Half the fun of the Bucks County Roadrunners Club Winter Series is just putting up with the elements.
So far, there’s been a lot of wet stuff for the first half of the popular 11-race event at Tyler State Park in Newtown but fortunately not a lot of it has been of the white variety.
That might change for this weekend but in the meantime, the BCRR folks are just happy they’ve been made it this far without any postponements or downgrades to fun runs.
“We got off to a wet start this year,’’ reports race director John O’Brien. “We had to modify the course of our first race due to the causeway flooding over when we were starting to set up, but we did get the race in as we have been able to do each week.’’
There have been some challenging moments, such as the recent “Wild Card’’ race, which is run half on pavement and half on trails.
A lot of rain created some rather trying conditions on the non-paved sections of the course.
No matter. Veteran Joe Boyce led the legion of runners through some muddy areas and all appeared to go well.
“We finally had our first taste of winter this past Sunday,’’ said O’Brien, “which really just made everything look great for the course. In spite of the rainy weather we’ve been getting about 270 people per race.’’
As for the races themselves, Jamie Gray has taken a lead in the overall scoring for the men with three victories in the first five races.
On the women’s side, Gina Miller has captured three titles and Justyna Wilson one.
The BCRR membership is adept at raising money for non-profits. During the Jingle Bell race, some $680 was tallied and donated to the Give A Christmas Fund.
In addition, $2,500 was donated to Tyler State Park and $4,500 each to Advocates for Home and Those in Need plus Give A Christmas.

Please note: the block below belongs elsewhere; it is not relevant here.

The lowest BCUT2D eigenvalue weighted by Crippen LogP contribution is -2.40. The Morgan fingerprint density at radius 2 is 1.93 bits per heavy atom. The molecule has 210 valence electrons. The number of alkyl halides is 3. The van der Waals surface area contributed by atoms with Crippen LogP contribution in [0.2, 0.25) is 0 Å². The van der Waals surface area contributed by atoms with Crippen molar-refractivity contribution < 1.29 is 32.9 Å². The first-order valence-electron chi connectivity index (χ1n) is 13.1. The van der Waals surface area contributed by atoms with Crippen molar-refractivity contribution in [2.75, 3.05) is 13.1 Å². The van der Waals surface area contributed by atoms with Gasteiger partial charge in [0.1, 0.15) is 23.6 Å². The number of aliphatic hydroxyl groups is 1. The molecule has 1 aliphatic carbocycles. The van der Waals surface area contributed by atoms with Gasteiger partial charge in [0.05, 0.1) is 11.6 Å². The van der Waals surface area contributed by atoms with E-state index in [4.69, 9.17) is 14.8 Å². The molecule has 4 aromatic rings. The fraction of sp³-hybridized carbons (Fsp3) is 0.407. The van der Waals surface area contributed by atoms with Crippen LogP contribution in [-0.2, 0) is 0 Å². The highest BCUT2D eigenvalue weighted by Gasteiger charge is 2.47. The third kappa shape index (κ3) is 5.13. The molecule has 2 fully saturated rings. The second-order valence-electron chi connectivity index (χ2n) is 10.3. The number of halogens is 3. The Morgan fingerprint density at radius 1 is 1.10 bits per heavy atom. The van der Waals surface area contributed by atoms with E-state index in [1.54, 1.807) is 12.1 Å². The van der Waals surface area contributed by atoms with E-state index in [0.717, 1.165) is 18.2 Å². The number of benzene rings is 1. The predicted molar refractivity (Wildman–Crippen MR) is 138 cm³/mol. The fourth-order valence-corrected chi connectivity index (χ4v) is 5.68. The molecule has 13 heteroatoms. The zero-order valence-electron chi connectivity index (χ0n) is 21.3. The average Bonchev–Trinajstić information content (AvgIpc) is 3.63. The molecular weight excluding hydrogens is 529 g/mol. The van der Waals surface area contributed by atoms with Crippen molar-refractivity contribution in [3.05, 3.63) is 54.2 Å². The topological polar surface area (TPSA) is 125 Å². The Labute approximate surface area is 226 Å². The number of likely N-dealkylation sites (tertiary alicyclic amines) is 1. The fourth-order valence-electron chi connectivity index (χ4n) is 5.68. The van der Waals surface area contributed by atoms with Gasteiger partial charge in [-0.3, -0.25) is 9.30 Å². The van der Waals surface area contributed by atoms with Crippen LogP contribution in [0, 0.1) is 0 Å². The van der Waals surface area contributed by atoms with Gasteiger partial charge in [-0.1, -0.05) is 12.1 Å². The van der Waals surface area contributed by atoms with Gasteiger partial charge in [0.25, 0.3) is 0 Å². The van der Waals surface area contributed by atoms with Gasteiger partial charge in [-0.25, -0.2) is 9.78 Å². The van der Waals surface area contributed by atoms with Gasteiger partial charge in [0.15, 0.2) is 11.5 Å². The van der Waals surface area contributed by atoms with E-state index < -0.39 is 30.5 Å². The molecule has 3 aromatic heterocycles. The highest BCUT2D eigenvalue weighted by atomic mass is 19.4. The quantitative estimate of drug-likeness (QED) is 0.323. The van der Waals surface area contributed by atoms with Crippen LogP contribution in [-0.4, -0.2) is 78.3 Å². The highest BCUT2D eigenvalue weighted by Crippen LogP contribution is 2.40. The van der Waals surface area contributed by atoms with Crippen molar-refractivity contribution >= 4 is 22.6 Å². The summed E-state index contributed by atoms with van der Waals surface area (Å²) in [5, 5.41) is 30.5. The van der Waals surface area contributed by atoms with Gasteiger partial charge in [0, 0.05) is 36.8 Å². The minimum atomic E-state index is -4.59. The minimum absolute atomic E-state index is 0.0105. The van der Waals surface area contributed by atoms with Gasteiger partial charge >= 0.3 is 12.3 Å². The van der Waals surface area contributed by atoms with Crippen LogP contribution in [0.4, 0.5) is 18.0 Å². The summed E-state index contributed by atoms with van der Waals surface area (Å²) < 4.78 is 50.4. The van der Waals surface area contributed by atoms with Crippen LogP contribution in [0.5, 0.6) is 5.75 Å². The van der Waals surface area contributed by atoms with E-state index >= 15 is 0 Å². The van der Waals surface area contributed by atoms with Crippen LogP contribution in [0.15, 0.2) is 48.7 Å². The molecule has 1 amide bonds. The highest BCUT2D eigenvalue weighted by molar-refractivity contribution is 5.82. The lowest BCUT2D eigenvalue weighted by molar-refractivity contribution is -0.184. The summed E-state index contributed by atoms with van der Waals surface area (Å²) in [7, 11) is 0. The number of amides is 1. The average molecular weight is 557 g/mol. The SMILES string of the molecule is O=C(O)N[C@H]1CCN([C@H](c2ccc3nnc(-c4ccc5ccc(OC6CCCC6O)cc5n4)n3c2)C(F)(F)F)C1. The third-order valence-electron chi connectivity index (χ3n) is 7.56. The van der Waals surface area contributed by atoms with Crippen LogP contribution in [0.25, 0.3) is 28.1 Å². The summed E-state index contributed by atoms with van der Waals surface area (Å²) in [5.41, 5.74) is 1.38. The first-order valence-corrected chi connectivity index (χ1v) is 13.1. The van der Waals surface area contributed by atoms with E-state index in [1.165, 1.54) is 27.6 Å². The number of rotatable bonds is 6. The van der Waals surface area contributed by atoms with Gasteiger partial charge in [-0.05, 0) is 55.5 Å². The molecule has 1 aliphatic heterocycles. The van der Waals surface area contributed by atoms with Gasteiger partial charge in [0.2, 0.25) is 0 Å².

For more information on the series, visit www.bcrrclub.com/winterseries.
Dykes sets record. . .almost
A couple months ago we wrote about world-class age-group runner Gene Dykes of Bala Cynwyd and his quest to break the world marathon record for men in the 70 age bracket.
Well, Dykes appeared to do just that when he ran last month’s Jacksonville Marathon in the sensational time of 2:54.23, supposedly eclipsing the standard (2:54.48) set by the late, great Ed Whitlock of Canada.
But wait. After this sensational achievement, the people who authorize the records (United States Track and Field) told Dykes he didn’t break the record because Jacksonville is not an officially sanctioned course for this sort of thing.
What a shame.
“As soon as I got home, I researched it and saw it wasn’t sanctioned,’’ Dykes told Runner’s World magazine. “The course has to be certified and the race has to be sanctioned. I should have done my homework. I’ve got nobody to blame but myself.’’
Ah well, if there’s one thing we’ve learned about Dykes is, he doesn’t accept defeat.
So you can expect him to be out there later this year (or 2020) with another attempt at the record.
And this time you can be sure he will check first about certification and sanctioning.
That said, Dykes isn’t consumed by this one record. He already holds a bunch of records at other distances. In November, at the Philadelphia Half-Marathon, he set the national record for 70-year-olds in the 13.1-miler with a 1:25.
“I’ve said all along, it was the pursuit of this (Whitlock) record that was my motivator,’’ Dykes told RW. “And having done it, I had said that being the record holder wasn’t important. It was setting a goal for myself and achieving. That’s exactly how I feel. I don’t feel like I have anything more to prove.
“It would be nice to have the record; I will go for it in the future. But I’m not going to wreck my 2019 plans over it. I have no record attempt planned. I’m not going to try to shoehorn it in. Maybe toward the end of the year. We’ll see how it goes.’’
Dykes runs 200-mile races as a “hobby.’’
He’s already set his sights on the World Marathon Championships in London, for which he is already qualified.
The amazing thing is, Dykes keeps getting older and his times keep getting faster.
That’s why he isn’t too disappointed with the outcome of the Jacksonville race.
“I guess, having the confidence that I’m still getting faster every year, I have no problem with waiting until next year (to try again),’’ he said.
“Rules are rules, and I wouldn’t dream of asking anybody to say it ought to be a record anyway,’’ he said. “Who wants to be looked at as a whiny baby?’’
Bucks County Roadrunners Club Winter Series Polar Bear 8-Miler, 9 a.m., Tyler State Park, Newtown. Contact www.bcrrclub.com.